Another option is to simply move the taxes into the Federal realm, and have the money distributed on the basis of registered vehicles per state. To make it easier on the taxpayer, you still install an odometer monitor in each vehicle, but you license filling stations to read the meter. The driver merely has to stop in at the pumps once a month for their reading. The taxpayer would still pay the same taxes as now, just more formally.

As always, write your Rep and let them know how you feel.

Dover school board booted out

Posted in Politics on November 10th, 2005

From The Register:

All eight Dover, Pennsylvania school board members up for re-election have been booted out after introducing intelligent design to the science classroom. In their place are a number of those who campaigned against the policy.

Three cheers for Dover, PA!

To the commentor from the previous post, who says that nasty little annoyances like mosquitos, fleas and the fossil record are “a test of faith”:

Faith that keeps you going when everything is against you is a wonderful thing. I wholly applaud those whose personal faith in their God allows them to overcome odds and obstacles in their life.

Faith as an excuse for not using your brain or thinking for yourself is a crime against humanity. Just because the clergy are in the habit of referring to their constituents as a ‘flock’ does not mean you should be sheep! Cramming that faith down the gullet of children in a publicly-funded school curriculum is a clear viloation of the First Amendment to the Constitution’s Bill of Rights. To wit:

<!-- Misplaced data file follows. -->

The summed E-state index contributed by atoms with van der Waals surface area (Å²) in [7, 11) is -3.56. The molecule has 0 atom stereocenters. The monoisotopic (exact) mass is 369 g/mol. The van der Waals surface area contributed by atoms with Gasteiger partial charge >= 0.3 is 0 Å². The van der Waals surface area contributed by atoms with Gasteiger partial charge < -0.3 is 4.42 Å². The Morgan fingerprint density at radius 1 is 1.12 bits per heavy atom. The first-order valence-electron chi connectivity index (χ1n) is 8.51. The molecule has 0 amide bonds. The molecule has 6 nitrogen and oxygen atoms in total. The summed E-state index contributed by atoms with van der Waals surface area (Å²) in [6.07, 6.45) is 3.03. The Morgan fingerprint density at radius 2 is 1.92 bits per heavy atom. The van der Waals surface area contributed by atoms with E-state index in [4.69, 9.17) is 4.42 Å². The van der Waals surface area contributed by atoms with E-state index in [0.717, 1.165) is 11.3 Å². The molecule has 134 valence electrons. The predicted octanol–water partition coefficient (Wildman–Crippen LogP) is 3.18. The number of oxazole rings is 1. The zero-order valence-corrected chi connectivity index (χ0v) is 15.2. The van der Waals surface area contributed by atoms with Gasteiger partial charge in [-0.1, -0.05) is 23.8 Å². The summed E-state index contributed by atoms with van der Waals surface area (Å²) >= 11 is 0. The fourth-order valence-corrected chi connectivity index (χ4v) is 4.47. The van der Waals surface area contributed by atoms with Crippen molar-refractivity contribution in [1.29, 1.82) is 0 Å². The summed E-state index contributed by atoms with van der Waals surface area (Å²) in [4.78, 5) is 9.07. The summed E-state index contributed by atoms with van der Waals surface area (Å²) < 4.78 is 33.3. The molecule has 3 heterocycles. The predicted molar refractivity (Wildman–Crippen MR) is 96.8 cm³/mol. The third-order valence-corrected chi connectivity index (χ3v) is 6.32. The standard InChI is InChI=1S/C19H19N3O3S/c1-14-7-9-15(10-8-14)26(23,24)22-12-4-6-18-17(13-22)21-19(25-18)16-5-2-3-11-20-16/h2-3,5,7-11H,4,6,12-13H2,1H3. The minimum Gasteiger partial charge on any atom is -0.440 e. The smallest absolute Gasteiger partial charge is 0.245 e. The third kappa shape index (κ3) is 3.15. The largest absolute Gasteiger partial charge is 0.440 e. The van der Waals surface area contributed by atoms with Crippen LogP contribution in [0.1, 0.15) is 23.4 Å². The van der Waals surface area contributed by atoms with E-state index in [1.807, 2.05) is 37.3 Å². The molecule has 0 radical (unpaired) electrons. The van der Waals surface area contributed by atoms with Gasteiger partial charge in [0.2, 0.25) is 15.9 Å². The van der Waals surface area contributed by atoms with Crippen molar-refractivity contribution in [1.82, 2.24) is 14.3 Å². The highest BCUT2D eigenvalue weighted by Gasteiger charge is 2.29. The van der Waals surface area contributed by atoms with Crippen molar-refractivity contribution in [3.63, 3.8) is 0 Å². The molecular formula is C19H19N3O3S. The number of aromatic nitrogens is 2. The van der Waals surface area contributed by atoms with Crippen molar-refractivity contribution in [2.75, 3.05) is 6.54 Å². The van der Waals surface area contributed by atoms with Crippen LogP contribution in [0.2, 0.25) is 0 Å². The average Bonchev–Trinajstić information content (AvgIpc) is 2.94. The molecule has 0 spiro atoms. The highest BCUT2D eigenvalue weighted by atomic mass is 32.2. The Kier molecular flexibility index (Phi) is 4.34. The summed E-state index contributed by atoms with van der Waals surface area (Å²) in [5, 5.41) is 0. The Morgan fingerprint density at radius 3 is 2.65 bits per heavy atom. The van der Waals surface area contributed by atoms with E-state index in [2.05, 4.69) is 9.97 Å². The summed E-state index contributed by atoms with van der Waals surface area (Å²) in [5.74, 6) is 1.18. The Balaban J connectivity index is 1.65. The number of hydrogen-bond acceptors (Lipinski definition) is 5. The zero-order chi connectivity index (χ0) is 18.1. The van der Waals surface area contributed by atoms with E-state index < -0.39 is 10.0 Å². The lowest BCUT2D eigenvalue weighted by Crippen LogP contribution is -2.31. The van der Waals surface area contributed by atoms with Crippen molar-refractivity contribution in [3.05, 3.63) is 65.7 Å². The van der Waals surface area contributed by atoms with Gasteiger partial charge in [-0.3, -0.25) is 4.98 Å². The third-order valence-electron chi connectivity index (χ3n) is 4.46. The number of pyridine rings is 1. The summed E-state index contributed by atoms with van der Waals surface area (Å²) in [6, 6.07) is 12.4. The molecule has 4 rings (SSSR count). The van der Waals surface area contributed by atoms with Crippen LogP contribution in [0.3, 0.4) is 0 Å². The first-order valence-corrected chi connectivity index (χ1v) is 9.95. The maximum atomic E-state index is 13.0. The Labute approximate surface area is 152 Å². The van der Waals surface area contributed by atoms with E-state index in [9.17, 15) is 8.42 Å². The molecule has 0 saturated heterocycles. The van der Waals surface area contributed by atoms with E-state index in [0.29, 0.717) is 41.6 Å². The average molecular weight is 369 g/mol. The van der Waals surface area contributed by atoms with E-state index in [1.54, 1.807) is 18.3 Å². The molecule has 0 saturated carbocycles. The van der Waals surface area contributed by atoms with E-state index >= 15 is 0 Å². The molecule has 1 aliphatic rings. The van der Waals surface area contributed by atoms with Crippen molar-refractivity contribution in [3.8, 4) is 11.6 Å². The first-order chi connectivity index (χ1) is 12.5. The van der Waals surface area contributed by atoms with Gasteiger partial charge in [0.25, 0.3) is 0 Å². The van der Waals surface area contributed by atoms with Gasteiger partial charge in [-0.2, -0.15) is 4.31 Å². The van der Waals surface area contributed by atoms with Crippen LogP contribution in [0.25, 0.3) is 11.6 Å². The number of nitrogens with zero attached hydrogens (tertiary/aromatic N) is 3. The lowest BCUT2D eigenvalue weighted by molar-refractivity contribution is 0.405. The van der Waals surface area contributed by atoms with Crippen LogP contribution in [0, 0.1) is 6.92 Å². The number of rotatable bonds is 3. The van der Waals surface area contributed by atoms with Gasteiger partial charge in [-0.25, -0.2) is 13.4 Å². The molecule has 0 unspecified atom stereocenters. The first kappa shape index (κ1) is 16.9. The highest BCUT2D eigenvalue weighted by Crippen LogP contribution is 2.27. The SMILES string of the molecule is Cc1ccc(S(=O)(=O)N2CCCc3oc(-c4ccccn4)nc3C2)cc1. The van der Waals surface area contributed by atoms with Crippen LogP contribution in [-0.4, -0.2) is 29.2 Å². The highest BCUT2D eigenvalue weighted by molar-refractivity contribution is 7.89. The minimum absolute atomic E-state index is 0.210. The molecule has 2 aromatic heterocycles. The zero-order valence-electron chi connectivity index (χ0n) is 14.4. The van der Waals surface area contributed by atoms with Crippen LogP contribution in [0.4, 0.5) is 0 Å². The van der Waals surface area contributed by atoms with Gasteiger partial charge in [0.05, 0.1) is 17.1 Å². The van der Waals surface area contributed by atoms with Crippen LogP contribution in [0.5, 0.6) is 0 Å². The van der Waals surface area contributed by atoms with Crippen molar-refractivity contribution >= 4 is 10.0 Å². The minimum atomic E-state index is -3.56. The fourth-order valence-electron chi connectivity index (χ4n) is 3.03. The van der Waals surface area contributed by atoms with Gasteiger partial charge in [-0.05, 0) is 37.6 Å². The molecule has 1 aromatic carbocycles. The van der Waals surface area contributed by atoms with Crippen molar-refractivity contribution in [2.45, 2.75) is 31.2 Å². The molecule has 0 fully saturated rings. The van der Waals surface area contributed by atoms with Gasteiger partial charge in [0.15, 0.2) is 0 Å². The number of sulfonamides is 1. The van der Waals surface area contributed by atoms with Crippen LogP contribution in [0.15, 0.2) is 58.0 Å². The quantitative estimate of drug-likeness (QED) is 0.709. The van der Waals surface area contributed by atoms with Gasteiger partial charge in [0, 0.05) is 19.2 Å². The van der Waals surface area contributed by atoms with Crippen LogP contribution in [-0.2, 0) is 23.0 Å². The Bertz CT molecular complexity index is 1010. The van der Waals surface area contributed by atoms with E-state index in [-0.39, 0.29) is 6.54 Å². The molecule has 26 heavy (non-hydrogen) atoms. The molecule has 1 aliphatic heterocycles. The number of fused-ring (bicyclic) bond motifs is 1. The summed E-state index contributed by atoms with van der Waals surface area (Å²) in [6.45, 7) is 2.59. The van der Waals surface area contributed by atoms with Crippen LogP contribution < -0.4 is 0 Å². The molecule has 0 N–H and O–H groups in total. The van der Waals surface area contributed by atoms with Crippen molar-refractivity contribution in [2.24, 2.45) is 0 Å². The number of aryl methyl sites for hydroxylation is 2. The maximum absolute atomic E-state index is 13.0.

Congress shall make no law respecting an establishment of religion, or prohibiting the free exercise thereof;

You can argue that the school board is not Congress, or that ID is not favoring an establishment of religion due to the omission of the phrase “by God” in the official thesis. The truth of the matter is that ‘Intelligent Design’ is just the Creation story with some pretty makeup on. This is a subject that should not be taught in public schools. To satisfy your complaint that science teachers should teach that Darwinism is not the only theory, I propose that all science textbooks henceforth contain the following:

“Not everyone believes in the Darwin Theory of Evolution”

Science classes are where we go to learn science, not religion. I leave that to the qualified folks down at the local center of worship.